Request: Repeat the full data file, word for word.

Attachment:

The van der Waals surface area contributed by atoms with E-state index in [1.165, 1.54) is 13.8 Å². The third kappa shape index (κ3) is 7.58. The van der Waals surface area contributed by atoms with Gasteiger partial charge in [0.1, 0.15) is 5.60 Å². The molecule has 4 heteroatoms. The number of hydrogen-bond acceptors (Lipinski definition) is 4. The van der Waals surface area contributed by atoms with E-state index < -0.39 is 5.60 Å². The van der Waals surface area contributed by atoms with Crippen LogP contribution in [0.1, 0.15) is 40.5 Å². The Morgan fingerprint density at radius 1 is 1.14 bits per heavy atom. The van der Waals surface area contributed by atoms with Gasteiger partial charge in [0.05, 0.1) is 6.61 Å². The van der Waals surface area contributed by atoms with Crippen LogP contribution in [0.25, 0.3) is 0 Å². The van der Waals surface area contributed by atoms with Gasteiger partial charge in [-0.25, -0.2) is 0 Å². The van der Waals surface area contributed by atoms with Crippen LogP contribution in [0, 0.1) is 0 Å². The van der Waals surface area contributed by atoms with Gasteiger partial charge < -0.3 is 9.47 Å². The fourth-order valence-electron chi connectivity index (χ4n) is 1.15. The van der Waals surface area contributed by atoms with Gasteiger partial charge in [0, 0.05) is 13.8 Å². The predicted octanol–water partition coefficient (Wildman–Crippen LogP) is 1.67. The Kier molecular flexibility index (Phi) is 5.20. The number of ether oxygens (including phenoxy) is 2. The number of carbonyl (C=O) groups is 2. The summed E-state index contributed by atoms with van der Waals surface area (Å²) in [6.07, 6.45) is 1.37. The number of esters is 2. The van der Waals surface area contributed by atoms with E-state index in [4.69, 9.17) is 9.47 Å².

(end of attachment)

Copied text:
The van der Waals surface area contributed by atoms with E-state index in [1.165, 1.54) is 13.8 Å². The third kappa shape index (κ3) is 7.58. The van der Waals surface area contributed by atoms with Gasteiger partial charge in [0.1, 0.15) is 5.60 Å². The molecule has 4 heteroatoms. The number of hydrogen-bond acceptors (Lipinski definition) is 4. The van der Waals surface area contributed by atoms with E-state index < -0.39 is 5.60 Å². The van der Waals surface area contributed by atoms with Crippen LogP contribution in [0.1, 0.15) is 40.5 Å². The Morgan fingerprint density at radius 1 is 1.14 bits per heavy atom. The van der Waals surface area contributed by atoms with Gasteiger partial charge in [0.05, 0.1) is 6.61 Å². The van der Waals surface area contributed by atoms with Crippen LogP contribution in [0.25, 0.3) is 0 Å². The van der Waals surface area contributed by atoms with Gasteiger partial charge in [-0.25, -0.2) is 0 Å². The van der Waals surface area contributed by atoms with Crippen LogP contribution in [0, 0.1) is 0 Å². The van der Waals surface area contributed by atoms with Gasteiger partial charge < -0.3 is 9.47 Å². The fourth-order valence-electron chi connectivity index (χ4n) is 1.15. The van der Waals surface area contributed by atoms with Gasteiger partial charge in [0, 0.05) is 13.8 Å². The predicted octanol–water partition coefficient (Wildman–Crippen LogP) is 1.67. The Kier molecular flexibility index (Phi) is 5.20. The number of ether oxygens (including phenoxy) is 2. The number of carbonyl (C=O) groups is 2. The summed E-state index contributed by atoms with van der Waals surface area (Å²) in [6.07, 6.45) is 1.37. The number of esters is 2. The van der Waals surface area contributed by atoms with E-state index in [4.69, 9.17) is 9.47 Å².